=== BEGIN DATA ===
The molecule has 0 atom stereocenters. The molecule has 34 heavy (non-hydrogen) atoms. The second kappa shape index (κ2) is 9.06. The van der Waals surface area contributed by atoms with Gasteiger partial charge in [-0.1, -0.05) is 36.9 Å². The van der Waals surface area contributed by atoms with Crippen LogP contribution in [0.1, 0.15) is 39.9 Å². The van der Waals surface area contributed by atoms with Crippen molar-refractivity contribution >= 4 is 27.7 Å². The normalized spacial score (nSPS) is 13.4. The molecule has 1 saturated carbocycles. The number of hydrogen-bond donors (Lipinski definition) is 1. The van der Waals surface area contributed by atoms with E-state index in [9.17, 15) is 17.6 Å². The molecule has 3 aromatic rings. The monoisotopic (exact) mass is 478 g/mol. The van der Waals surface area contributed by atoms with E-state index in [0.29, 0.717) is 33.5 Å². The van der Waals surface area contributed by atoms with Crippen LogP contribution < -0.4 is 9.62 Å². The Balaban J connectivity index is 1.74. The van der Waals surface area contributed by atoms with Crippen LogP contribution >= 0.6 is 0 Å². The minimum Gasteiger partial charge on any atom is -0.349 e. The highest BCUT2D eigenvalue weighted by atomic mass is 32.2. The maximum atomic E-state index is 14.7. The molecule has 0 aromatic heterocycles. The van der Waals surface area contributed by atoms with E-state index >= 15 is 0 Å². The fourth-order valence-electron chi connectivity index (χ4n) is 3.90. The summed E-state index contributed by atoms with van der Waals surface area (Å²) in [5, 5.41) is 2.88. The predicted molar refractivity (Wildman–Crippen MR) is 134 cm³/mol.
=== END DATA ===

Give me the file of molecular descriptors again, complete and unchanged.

The molecule has 0 atom stereocenters. The molecule has 34 heavy (non-hydrogen) atoms. The second kappa shape index (κ2) is 9.06. The van der Waals surface area contributed by atoms with Gasteiger partial charge in [-0.1, -0.05) is 36.9 Å². The van der Waals surface area contributed by atoms with Crippen LogP contribution in [0.1, 0.15) is 39.9 Å². The van der Waals surface area contributed by atoms with Crippen molar-refractivity contribution >= 4 is 27.7 Å². The normalized spacial score (nSPS) is 13.4. The molecule has 1 saturated carbocycles. The number of hydrogen-bond donors (Lipinski definition) is 1. The van der Waals surface area contributed by atoms with E-state index in [9.17, 15) is 17.6 Å². The molecule has 3 aromatic rings. The monoisotopic (exact) mass is 478 g/mol. The van der Waals surface area contributed by atoms with E-state index in [0.29, 0.717) is 33.5 Å². The van der Waals surface area contributed by atoms with Crippen LogP contribution < -0.4 is 9.62 Å². The Balaban J connectivity index is 1.74. The van der Waals surface area contributed by atoms with Crippen LogP contribution >= 0.6 is 0 Å². The minimum Gasteiger partial charge on any atom is -0.349 e. The highest BCUT2D eigenvalue weighted by atomic mass is 32.2. The maximum atomic E-state index is 14.7. The molecule has 0 aromatic heterocycles. The van der Waals surface area contributed by atoms with E-state index >= 15 is 0 Å². The fourth-order valence-electron chi connectivity index (χ4n) is 3.90. The summed E-state index contributed by atoms with van der Waals surface area (Å²) in [5, 5.41) is 2.88. The predicted molar refractivity (Wildman–Crippen MR) is 134 cm³/mol.